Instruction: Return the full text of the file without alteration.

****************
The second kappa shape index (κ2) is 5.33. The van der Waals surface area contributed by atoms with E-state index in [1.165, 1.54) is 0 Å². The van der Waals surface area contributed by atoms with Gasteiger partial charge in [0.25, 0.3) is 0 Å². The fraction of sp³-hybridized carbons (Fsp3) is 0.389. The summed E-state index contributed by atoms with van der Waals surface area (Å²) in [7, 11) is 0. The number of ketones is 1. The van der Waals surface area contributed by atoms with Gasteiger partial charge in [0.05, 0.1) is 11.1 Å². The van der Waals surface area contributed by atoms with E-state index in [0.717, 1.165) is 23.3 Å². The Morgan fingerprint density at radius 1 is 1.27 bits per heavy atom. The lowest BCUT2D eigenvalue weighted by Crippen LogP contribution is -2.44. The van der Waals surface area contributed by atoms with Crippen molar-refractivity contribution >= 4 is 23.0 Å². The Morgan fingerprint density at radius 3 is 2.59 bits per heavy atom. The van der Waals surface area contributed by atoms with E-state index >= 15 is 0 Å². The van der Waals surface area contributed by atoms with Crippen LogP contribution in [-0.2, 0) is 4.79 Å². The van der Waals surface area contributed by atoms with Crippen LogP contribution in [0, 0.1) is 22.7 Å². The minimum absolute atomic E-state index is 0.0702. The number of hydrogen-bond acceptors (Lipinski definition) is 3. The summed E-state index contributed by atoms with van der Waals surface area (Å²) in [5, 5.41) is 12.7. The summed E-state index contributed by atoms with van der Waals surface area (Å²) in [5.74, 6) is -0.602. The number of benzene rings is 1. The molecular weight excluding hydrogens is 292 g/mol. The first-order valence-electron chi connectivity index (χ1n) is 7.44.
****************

The second kappa shape index (κ2) is 5.33. The van der Waals surface area contributed by atoms with E-state index in [1.165, 1.54) is 0 Å². The van der Waals surface area contributed by atoms with Gasteiger partial charge in [0.25, 0.3) is 0 Å². The fraction of sp³-hybridized carbons (Fsp3) is 0.389. The summed E-state index contributed by atoms with van der Waals surface area (Å²) in [7, 11) is 0. The number of ketones is 1. The van der Waals surface area contributed by atoms with Gasteiger partial charge in [0.05, 0.1) is 11.1 Å². The van der Waals surface area contributed by atoms with E-state index in [0.717, 1.165) is 23.3 Å². The Morgan fingerprint density at radius 1 is 1.27 bits per heavy atom. The lowest BCUT2D eigenvalue weighted by Crippen LogP contribution is -2.44. The van der Waals surface area contributed by atoms with Crippen molar-refractivity contribution >= 4 is 23.0 Å². The Morgan fingerprint density at radius 3 is 2.59 bits per heavy atom. The van der Waals surface area contributed by atoms with E-state index >= 15 is 0 Å². The van der Waals surface area contributed by atoms with Crippen LogP contribution in [-0.2, 0) is 4.79 Å². The van der Waals surface area contributed by atoms with Crippen LogP contribution in [0, 0.1) is 22.7 Å². The minimum absolute atomic E-state index is 0.0702. The number of hydrogen-bond acceptors (Lipinski definition) is 3. The summed E-state index contributed by atoms with van der Waals surface area (Å²) in [5, 5.41) is 12.7. The summed E-state index contributed by atoms with van der Waals surface area (Å²) in [5.74, 6) is -0.602. The number of benzene rings is 1. The molecular weight excluding hydrogens is 292 g/mol. The first-order valence-electron chi connectivity index (χ1n) is 7.44.